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Keywords:

  • nutrient;
  • fruit;
  • vegetable;
  • canned;
  • frozen;
  • vitamins;
  • phenolic

Abstract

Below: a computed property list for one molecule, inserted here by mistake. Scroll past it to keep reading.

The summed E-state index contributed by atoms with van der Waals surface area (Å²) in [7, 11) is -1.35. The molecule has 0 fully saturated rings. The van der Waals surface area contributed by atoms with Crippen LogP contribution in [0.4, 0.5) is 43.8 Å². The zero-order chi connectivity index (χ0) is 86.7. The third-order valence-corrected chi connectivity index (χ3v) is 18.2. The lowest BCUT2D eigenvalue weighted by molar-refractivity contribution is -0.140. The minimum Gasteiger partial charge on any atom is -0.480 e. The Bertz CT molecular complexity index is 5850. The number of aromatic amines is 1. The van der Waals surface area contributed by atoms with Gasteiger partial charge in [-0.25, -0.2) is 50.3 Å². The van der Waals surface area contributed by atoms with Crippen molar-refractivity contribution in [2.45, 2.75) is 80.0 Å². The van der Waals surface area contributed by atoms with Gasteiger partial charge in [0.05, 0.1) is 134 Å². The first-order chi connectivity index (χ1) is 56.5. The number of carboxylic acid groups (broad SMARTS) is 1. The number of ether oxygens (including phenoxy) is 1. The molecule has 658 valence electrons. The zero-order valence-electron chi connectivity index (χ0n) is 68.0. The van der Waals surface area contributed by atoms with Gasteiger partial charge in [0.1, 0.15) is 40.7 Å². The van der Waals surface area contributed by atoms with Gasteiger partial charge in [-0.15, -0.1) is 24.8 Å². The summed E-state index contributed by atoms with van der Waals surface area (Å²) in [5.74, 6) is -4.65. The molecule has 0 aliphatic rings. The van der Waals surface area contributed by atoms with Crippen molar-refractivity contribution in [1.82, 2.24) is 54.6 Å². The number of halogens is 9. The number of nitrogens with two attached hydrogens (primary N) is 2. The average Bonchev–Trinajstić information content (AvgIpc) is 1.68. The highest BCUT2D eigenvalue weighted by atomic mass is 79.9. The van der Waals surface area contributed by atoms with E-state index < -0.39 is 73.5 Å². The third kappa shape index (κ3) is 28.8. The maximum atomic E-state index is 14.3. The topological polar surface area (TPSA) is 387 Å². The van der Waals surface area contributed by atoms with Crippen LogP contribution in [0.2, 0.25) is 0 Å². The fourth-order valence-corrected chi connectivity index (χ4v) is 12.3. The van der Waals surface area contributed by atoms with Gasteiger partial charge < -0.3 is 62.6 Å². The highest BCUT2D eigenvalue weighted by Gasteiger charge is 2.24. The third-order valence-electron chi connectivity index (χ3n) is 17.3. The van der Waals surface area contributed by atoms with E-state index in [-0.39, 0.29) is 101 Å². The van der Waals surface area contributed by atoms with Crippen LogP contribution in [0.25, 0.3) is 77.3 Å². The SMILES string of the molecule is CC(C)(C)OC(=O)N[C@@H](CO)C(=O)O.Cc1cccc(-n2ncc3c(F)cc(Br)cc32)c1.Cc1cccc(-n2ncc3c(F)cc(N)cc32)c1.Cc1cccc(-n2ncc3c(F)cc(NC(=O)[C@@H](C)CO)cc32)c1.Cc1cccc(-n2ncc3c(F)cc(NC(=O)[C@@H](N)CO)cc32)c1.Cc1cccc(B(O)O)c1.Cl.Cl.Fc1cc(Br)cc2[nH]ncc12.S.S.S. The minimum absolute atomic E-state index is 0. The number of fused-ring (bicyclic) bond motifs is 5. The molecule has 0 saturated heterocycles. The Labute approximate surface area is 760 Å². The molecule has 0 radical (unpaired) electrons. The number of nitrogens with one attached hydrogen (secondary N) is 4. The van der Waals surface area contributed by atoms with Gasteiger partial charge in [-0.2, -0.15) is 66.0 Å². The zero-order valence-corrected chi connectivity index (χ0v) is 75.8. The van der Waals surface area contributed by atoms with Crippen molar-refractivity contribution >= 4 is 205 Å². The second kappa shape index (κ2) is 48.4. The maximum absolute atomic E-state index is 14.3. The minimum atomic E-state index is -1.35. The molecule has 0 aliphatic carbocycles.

The first of a two-part review of the recent and classical literature reveals that loss of nutrients in fresh products during storage and cooking may be more substantial than commonly perceived. Depending on the commodity, freezing and canning processes may preserve nutrient value. The initial thermal treatment of processed products can cause loss of water-soluble and oxygen-labile nutrients such as vitamin C and the B vitamins. However, these nutrients are relatively stable during subsequent canned storage owing to the lack of oxygen. Frozen products lose fewer nutrients initially because of the short heating time in blanching, but they lose more nutrients during storage owing to oxidation. Phenolic compounds are also water-soluble and oxygen-labile, but changes during processing, storage and cooking appear to be highly variable by commodity. Further studies would facilitate the understanding of the changes in these phytochemicals. Changes in moisture content during storage, cooking and processing can misrepresent changes in nutrient content. These findings indicate that exclusive recommendations of fresh produce ignore the nutrient benefits of canned and frozen products. Nutritional comparison would be facilitated if future research would express nutrient data on a dry weight basis to account for changes in moisture. Copyright © 2007 Society of Chemical Industry